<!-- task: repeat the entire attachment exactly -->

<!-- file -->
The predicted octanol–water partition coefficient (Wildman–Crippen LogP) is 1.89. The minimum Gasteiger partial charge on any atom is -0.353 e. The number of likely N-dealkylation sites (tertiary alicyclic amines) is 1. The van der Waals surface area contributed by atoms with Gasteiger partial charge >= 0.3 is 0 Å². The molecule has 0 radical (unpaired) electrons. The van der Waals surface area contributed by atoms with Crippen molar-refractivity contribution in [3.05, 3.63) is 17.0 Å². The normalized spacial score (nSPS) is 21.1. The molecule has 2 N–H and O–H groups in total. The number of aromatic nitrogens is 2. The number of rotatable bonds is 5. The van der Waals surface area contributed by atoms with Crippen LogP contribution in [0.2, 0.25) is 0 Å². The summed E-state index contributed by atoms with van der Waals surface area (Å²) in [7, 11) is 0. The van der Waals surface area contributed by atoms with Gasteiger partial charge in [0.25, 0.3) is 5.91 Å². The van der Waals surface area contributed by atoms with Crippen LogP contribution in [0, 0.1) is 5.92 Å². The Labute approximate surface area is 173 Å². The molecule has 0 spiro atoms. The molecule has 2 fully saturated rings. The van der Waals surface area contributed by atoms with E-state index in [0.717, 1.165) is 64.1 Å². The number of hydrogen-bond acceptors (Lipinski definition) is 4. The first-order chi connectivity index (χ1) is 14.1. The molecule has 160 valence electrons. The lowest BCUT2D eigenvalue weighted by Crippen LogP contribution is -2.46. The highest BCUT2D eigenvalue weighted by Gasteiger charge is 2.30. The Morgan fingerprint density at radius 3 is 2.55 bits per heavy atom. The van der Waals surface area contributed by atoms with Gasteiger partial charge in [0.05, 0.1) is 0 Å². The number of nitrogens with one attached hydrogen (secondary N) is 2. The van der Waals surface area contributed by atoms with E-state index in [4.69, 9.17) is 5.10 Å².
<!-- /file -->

The predicted octanol–water partition coefficient (Wildman–Crippen LogP) is 1.89. The minimum Gasteiger partial charge on any atom is -0.353 e. The number of likely N-dealkylation sites (tertiary alicyclic amines) is 1. The van der Waals surface area contributed by atoms with Gasteiger partial charge >= 0.3 is 0 Å². The molecule has 0 radical (unpaired) electrons. The van der Waals surface area contributed by atoms with Crippen molar-refractivity contribution in [3.05, 3.63) is 17.0 Å². The normalized spacial score (nSPS) is 21.1. The molecule has 2 N–H and O–H groups in total. The number of aromatic nitrogens is 2. The number of rotatable bonds is 5. The van der Waals surface area contributed by atoms with Crippen LogP contribution in [0.2, 0.25) is 0 Å². The summed E-state index contributed by atoms with van der Waals surface area (Å²) in [7, 11) is 0. The van der Waals surface area contributed by atoms with Gasteiger partial charge in [0.25, 0.3) is 5.91 Å². The van der Waals surface area contributed by atoms with Crippen LogP contribution in [0, 0.1) is 5.92 Å². The Labute approximate surface area is 173 Å². The molecule has 0 spiro atoms. The molecule has 2 fully saturated rings. The van der Waals surface area contributed by atoms with E-state index in [0.717, 1.165) is 64.1 Å². The number of hydrogen-bond acceptors (Lipinski definition) is 4. The first-order chi connectivity index (χ1) is 14.1. The molecule has 160 valence electrons. The lowest BCUT2D eigenvalue weighted by Crippen LogP contribution is -2.46. The highest BCUT2D eigenvalue weighted by Gasteiger charge is 2.30. The Morgan fingerprint density at radius 3 is 2.55 bits per heavy atom. The van der Waals surface area contributed by atoms with Gasteiger partial charge in [0.05, 0.1) is 0 Å². The number of nitrogens with one attached hydrogen (secondary N) is 2. The van der Waals surface area contributed by atoms with E-state index in [4.69, 9.17) is 5.10 Å².